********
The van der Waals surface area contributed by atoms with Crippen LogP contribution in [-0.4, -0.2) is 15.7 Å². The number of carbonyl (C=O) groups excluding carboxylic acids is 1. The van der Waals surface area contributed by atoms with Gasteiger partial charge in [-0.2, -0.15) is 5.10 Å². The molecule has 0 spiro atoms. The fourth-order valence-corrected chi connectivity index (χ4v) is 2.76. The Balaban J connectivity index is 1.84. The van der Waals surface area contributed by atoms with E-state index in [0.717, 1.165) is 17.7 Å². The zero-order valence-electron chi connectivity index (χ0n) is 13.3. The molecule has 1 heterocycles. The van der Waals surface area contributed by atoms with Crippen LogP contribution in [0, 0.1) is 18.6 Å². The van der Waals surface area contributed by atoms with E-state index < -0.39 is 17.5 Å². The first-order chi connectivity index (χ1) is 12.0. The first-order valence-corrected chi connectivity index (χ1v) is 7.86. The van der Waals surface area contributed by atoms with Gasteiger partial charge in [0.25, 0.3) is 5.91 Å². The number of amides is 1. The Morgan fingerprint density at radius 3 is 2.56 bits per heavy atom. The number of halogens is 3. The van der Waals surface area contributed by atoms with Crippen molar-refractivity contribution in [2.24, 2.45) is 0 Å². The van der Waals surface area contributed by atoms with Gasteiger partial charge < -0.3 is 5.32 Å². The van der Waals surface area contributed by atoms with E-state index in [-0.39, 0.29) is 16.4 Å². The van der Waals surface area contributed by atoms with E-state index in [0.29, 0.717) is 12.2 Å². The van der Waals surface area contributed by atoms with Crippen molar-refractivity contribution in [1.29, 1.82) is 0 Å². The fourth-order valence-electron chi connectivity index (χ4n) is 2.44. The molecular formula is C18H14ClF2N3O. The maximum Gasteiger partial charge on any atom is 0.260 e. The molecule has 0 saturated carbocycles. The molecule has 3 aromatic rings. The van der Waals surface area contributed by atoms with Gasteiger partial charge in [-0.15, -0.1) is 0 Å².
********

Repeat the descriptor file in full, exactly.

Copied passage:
The van der Waals surface area contributed by atoms with Crippen LogP contribution in [-0.4, -0.2) is 15.7 Å². The number of carbonyl (C=O) groups excluding carboxylic acids is 1. The van der Waals surface area contributed by atoms with Gasteiger partial charge in [-0.2, -0.15) is 5.10 Å². The molecule has 0 spiro atoms. The fourth-order valence-corrected chi connectivity index (χ4v) is 2.76. The Balaban J connectivity index is 1.84. The van der Waals surface area contributed by atoms with E-state index in [0.717, 1.165) is 17.7 Å². The zero-order valence-electron chi connectivity index (χ0n) is 13.3. The molecule has 1 heterocycles. The van der Waals surface area contributed by atoms with Crippen LogP contribution in [0, 0.1) is 18.6 Å². The van der Waals surface area contributed by atoms with E-state index < -0.39 is 17.5 Å². The first-order chi connectivity index (χ1) is 12.0. The first-order valence-corrected chi connectivity index (χ1v) is 7.86. The van der Waals surface area contributed by atoms with Gasteiger partial charge in [0.25, 0.3) is 5.91 Å². The number of amides is 1. The Morgan fingerprint density at radius 3 is 2.56 bits per heavy atom. The number of halogens is 3. The van der Waals surface area contributed by atoms with Crippen molar-refractivity contribution in [2.24, 2.45) is 0 Å². The van der Waals surface area contributed by atoms with Gasteiger partial charge < -0.3 is 5.32 Å². The van der Waals surface area contributed by atoms with E-state index in [-0.39, 0.29) is 16.4 Å². The van der Waals surface area contributed by atoms with E-state index in [0.29, 0.717) is 12.2 Å². The van der Waals surface area contributed by atoms with Crippen molar-refractivity contribution in [1.29, 1.82) is 0 Å². The fourth-order valence-electron chi connectivity index (χ4n) is 2.44. The molecular formula is C18H14ClF2N3O. The maximum Gasteiger partial charge on any atom is 0.260 e. The molecule has 0 saturated carbocycles. The molecule has 3 aromatic rings. The van der Waals surface area contributed by atoms with Gasteiger partial charge in [-0.15, -0.1) is 0 Å².